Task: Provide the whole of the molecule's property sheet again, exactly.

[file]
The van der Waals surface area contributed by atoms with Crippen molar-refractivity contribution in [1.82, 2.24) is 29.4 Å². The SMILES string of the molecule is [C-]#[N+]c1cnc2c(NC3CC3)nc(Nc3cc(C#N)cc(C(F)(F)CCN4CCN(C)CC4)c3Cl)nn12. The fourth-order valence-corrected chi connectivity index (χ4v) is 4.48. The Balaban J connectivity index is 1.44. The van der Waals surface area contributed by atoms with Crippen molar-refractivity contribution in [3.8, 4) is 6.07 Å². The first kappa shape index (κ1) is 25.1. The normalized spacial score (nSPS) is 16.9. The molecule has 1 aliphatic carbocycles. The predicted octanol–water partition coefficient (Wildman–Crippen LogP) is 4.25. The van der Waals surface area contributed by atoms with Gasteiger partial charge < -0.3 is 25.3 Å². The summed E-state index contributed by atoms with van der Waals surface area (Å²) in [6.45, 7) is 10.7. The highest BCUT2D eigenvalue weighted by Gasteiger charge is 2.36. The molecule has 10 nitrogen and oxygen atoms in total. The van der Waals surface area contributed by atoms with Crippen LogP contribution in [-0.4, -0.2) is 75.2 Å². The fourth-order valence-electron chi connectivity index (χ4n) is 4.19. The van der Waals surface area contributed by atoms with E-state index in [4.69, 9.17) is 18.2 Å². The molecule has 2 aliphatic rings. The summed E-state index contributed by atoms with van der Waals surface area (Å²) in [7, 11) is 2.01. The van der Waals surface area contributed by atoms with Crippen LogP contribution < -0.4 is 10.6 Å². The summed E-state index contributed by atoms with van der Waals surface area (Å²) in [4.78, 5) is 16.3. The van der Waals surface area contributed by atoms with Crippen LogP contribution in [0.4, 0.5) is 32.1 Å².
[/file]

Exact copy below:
The van der Waals surface area contributed by atoms with Crippen molar-refractivity contribution in [1.82, 2.24) is 29.4 Å². The SMILES string of the molecule is [C-]#[N+]c1cnc2c(NC3CC3)nc(Nc3cc(C#N)cc(C(F)(F)CCN4CCN(C)CC4)c3Cl)nn12. The fourth-order valence-corrected chi connectivity index (χ4v) is 4.48. The Balaban J connectivity index is 1.44. The van der Waals surface area contributed by atoms with Crippen molar-refractivity contribution in [3.8, 4) is 6.07 Å². The first kappa shape index (κ1) is 25.1. The normalized spacial score (nSPS) is 16.9. The molecule has 1 aliphatic carbocycles. The predicted octanol–water partition coefficient (Wildman–Crippen LogP) is 4.25. The van der Waals surface area contributed by atoms with Gasteiger partial charge < -0.3 is 25.3 Å². The summed E-state index contributed by atoms with van der Waals surface area (Å²) in [6.45, 7) is 10.7. The highest BCUT2D eigenvalue weighted by Gasteiger charge is 2.36. The molecule has 10 nitrogen and oxygen atoms in total. The van der Waals surface area contributed by atoms with Crippen LogP contribution in [-0.4, -0.2) is 75.2 Å². The fourth-order valence-electron chi connectivity index (χ4n) is 4.19. The van der Waals surface area contributed by atoms with E-state index in [4.69, 9.17) is 18.2 Å². The molecule has 2 aliphatic rings. The summed E-state index contributed by atoms with van der Waals surface area (Å²) in [7, 11) is 2.01. The van der Waals surface area contributed by atoms with Crippen LogP contribution < -0.4 is 10.6 Å². The summed E-state index contributed by atoms with van der Waals surface area (Å²) in [4.78, 5) is 16.3. The van der Waals surface area contributed by atoms with Crippen LogP contribution in [0.4, 0.5) is 32.1 Å².